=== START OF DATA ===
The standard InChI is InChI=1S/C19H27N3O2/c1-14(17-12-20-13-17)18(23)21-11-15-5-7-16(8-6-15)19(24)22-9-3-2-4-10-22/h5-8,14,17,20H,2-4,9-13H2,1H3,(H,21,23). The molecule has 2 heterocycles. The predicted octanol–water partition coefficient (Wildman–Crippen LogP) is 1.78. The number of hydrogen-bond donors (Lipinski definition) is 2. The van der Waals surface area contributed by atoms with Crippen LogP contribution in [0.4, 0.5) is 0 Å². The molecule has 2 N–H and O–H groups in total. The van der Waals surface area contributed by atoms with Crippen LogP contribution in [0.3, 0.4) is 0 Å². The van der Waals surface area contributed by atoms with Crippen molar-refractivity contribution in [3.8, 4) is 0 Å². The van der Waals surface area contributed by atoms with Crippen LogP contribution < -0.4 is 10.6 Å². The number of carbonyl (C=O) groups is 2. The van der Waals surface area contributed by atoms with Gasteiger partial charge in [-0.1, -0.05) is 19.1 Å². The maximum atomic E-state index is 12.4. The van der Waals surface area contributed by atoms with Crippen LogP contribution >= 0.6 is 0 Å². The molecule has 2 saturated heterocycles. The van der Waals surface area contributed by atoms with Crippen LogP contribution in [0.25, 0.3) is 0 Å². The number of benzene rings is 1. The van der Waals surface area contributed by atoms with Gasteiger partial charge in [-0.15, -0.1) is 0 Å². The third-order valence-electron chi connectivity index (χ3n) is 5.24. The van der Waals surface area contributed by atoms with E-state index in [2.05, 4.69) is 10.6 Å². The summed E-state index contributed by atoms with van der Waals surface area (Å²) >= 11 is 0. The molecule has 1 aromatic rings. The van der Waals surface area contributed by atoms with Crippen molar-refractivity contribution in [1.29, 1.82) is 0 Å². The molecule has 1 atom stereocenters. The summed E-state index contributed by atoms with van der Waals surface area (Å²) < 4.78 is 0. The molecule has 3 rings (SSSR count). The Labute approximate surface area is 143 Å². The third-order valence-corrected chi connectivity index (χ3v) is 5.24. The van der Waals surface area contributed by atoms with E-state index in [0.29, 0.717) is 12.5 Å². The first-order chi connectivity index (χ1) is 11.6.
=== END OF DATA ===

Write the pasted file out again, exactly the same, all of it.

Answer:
The standard InChI is InChI=1S/C19H27N3O2/c1-14(17-12-20-13-17)18(23)21-11-15-5-7-16(8-6-15)19(24)22-9-3-2-4-10-22/h5-8,14,17,20H,2-4,9-13H2,1H3,(H,21,23). The molecule has 2 heterocycles. The predicted octanol–water partition coefficient (Wildman–Crippen LogP) is 1.78. The number of hydrogen-bond donors (Lipinski definition) is 2. The van der Waals surface area contributed by atoms with Crippen LogP contribution in [0.4, 0.5) is 0 Å². The molecule has 2 N–H and O–H groups in total. The van der Waals surface area contributed by atoms with Crippen LogP contribution in [0.3, 0.4) is 0 Å². The van der Waals surface area contributed by atoms with Crippen molar-refractivity contribution in [3.8, 4) is 0 Å². The van der Waals surface area contributed by atoms with Crippen LogP contribution < -0.4 is 10.6 Å². The number of carbonyl (C=O) groups is 2. The van der Waals surface area contributed by atoms with Gasteiger partial charge in [-0.1, -0.05) is 19.1 Å². The maximum atomic E-state index is 12.4. The van der Waals surface area contributed by atoms with Crippen LogP contribution >= 0.6 is 0 Å². The molecule has 2 saturated heterocycles. The van der Waals surface area contributed by atoms with Crippen LogP contribution in [0.25, 0.3) is 0 Å². The number of benzene rings is 1. The van der Waals surface area contributed by atoms with Gasteiger partial charge in [-0.15, -0.1) is 0 Å². The third-order valence-electron chi connectivity index (χ3n) is 5.24. The van der Waals surface area contributed by atoms with E-state index in [2.05, 4.69) is 10.6 Å². The summed E-state index contributed by atoms with van der Waals surface area (Å²) >= 11 is 0. The molecule has 1 aromatic rings. The van der Waals surface area contributed by atoms with Crippen molar-refractivity contribution in [1.29, 1.82) is 0 Å². The molecule has 1 atom stereocenters. The summed E-state index contributed by atoms with van der Waals surface area (Å²) < 4.78 is 0. The molecule has 3 rings (SSSR count). The Labute approximate surface area is 143 Å². The third-order valence-corrected chi connectivity index (χ3v) is 5.24. The van der Waals surface area contributed by atoms with E-state index in [0.29, 0.717) is 12.5 Å². The first-order chi connectivity index (χ1) is 11.6.